The word was spread in whispers
the way flakes of snow fall
into silence. Some had already
read the exit signs
making their way to the pines.
I only saw a forest, swaying, waving
a dark green tunnel
leading from our door.
So many of us had gone already
our dear departed ones
massed in graves, in ghetto gatherings.
My fate was theirs, waiting on the threshold
waiting for collection.
My son took me. Hand in hand
by night we left, vanished into timberland.
Such a mismatched pair of fugitives.
He hurrying on as though summoned
by G-d and though the hounds of hell
might snap my heels, the need to rest
was strong. And there I forced our parting
cutting again the umbilical chord.
He drifted away like a balloon.
All the trees were witnessing.
They moved in closer still. Mists snagged
in swags on outstretched limbs, framing sanctuary.
Hunger that had gnawed like ravaged rats
guts that churned concerns
even the shivering bones
Snow soft hair in a frosted bed. Falling fast
the flurries dripped from face and hands
all the age-etched years erased.
I heard seabirds flying here from Riga
where the Great Choral synagogue
sang at the mouth of the river.
Notes: Solidarity in the Forest - The Bielski Partisans The Great Choral Synagogue memorial
A picture prompt that invoked a true but not isolated story of an aged mother who urged her son to leave her in a Belarusian forest as he went on to join the Jewish partisans there: The Sunday Muse #138
16 thoughts on “A different Ending”
I love the way you have pulled in all the images in the picture into your poem. Such lovely lines and what a magnificent ending indeed! So glad you joined us at the Muse Laura!
was a rather magical picture but this narrative arose quite spontaneously from those very images – hard to write about and harder still to make into poetry so many thanks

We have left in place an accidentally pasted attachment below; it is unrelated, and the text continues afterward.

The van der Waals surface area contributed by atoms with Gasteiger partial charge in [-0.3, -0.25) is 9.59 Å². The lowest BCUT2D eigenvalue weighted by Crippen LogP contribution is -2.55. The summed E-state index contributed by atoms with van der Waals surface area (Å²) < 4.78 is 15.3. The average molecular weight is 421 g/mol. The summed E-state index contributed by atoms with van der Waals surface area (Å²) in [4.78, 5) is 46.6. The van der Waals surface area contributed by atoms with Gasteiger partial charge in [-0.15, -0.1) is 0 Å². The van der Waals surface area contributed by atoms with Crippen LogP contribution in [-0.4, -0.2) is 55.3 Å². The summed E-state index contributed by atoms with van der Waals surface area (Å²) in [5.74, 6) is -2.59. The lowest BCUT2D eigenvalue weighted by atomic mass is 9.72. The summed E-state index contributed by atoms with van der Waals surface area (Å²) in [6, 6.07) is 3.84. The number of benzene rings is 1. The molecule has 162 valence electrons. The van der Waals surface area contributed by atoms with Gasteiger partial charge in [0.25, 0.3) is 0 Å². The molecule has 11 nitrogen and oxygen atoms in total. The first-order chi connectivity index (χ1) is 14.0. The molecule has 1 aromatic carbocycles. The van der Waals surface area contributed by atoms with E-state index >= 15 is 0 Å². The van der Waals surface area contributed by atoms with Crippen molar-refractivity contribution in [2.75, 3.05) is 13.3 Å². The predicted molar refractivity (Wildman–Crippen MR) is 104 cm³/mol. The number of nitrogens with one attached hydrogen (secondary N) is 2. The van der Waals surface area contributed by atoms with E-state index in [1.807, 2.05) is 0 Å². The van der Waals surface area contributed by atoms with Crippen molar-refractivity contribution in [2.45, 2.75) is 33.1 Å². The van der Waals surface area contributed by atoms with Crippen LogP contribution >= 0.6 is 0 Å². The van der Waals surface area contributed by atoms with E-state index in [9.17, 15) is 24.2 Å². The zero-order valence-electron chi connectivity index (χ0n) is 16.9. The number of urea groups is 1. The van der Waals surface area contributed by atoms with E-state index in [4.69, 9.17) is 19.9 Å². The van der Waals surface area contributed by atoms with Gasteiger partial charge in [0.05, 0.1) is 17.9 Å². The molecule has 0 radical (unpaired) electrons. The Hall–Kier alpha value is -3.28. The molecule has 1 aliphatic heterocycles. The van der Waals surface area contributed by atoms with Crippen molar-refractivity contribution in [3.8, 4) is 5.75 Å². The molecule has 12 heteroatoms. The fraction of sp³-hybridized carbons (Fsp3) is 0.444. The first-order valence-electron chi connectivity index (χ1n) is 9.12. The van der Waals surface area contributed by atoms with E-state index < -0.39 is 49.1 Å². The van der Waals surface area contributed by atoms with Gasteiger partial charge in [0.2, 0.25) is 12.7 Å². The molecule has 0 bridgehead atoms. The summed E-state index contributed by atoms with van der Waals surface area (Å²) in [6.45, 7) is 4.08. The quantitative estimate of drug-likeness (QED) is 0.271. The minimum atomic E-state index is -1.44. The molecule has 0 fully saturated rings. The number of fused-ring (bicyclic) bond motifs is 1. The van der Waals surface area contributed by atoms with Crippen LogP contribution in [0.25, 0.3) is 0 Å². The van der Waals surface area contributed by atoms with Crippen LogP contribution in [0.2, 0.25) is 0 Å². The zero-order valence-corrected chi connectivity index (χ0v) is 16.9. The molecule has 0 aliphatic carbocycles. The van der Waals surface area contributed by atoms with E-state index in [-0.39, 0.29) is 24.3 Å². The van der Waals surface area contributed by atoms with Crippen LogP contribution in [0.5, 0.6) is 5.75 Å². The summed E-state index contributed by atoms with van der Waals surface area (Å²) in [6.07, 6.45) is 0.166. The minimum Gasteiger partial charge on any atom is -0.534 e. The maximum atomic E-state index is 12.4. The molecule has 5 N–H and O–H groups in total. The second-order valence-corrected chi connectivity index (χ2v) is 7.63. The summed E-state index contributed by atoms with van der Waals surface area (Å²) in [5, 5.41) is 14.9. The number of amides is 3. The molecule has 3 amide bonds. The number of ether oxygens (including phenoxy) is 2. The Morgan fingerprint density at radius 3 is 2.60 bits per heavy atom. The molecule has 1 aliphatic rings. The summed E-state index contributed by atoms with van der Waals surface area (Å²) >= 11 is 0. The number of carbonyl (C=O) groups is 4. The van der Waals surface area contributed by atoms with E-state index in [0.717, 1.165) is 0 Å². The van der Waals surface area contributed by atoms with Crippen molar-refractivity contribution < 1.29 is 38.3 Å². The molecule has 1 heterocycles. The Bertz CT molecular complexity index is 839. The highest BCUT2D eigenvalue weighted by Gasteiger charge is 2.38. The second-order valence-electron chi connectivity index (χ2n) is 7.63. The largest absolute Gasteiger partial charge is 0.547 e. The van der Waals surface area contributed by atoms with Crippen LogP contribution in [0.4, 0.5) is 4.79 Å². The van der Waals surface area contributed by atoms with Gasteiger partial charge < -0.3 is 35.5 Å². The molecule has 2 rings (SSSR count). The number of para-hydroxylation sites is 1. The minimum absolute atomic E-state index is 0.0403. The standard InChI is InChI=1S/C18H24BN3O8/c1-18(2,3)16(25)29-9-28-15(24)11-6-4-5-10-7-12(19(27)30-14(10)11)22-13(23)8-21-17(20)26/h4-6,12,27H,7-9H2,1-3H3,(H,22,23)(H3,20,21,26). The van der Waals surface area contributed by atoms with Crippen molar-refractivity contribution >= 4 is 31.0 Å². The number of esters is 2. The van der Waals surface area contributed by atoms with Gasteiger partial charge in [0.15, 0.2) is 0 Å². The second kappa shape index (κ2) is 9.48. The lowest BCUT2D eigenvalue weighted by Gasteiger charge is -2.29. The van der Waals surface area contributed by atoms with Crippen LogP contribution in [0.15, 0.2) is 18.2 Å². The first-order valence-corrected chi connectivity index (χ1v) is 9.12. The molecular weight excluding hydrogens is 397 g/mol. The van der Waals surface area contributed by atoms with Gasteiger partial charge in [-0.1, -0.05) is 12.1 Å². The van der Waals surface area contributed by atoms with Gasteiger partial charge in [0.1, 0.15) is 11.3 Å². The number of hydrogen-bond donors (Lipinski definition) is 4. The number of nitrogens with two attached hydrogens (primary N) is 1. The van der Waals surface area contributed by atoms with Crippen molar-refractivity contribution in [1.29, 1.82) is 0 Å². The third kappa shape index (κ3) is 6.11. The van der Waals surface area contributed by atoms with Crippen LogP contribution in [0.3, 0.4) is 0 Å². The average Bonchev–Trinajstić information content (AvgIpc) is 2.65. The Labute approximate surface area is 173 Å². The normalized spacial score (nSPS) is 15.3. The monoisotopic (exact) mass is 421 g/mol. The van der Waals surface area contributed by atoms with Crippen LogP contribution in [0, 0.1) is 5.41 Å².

I am quite certain when reading a poem that produces chills, a physical reaction ~~ it is amazing.
reassuring in a way as to convey is half the battle- thank you
That last stanza is beyond beautiful!
thanks Bev and bitter sweet given what happened at Riga
What a beautiful piece of poetry. I am chuffed and humbled that you chose to link to my Great Choral Synagogue memorial post by way of illustration. Thank you.
your post tells the horror so completely – thank you for the information and illustration
Agree with Helen — this gave me chills. And mountain is perfect metaphor for her strength.
yes we do not know what human strengths are summoned in such circumstances – but this is a true story and not an isolated one
“I heard seabirds flying here from Riga” was a showstopper. That just burst through. Then you take the whole poem home with: “where the Great Choral synagogue / sang at the mouth of the river.” So, so good.
I am delighted by your praise though it is tempered by the stories behind it all
I too love how you looked at the image and heard its poetry. Beautiful
Surprised myself as to what the image evoked/provoked
I love that last stanza, how it pulled everything together.
Thank you – it was at least a different ending than this Jewish mother might have had
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